A common dilemma for music therapists, particularly when treating the symptoms of neurological damage, is deciding whether to employ functional or psychotherapeutic treatment techniques (Jochims 2004). This paper discusses the process and outcomes of combining two different techniques as a short-term treatment with a man with a traumatic brain injury (TBI) who is transitioning from post acute into the community stage of rehabilitation. Beginning with a brief review of examples where other music therapists have used a combination of techniques in the treatment of TBI patients, I will continue with a case study describing the referral, assessment and treatment plan for the client, including the outcomes of the two main techniques and concluding with a discussion of the process, outcomes and some interpretation of the client’s responses within the six week period.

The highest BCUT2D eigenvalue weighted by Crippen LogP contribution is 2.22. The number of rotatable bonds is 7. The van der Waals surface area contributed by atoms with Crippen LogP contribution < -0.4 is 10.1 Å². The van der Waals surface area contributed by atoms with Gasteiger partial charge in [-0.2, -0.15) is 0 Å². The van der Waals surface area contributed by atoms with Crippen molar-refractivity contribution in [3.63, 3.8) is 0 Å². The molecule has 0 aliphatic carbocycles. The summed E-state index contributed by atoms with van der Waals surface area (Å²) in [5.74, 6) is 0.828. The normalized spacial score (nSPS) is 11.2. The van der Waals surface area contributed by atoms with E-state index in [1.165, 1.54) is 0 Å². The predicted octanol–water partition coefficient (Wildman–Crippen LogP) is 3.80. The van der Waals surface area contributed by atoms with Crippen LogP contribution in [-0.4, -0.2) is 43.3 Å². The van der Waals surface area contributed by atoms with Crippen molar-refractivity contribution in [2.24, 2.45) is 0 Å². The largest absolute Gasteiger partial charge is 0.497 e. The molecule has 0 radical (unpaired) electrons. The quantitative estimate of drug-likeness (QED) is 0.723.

Working with Will, a 35-year-old man with a TBI, sessions began using several techniques in order to assess his condition, establish goals and begin treatment. Following an initial four months of weekly music therapy we planned to employ two different techniques over a six week period with two different aims: 1. RAS to improve gait parameters, 2. song writing to help sustain motivation for RAS and to address adjustment, self-expression, identity and communication difficulties. This resulted in a highly motivating, holistic treatment plan that was structured, with clear goals and timescales. Sessions lasted for 70 minutes, with 50 minutes of RAS and pregait exercises, followed by 20 minutes spent working on a song: ‘Life After a Bike Crash (that I can’t remember having)’. The RAS programme was set up conjointly with a privately employed physiotherapist and also supported with a daily home programme of RAS and pregait exercises.
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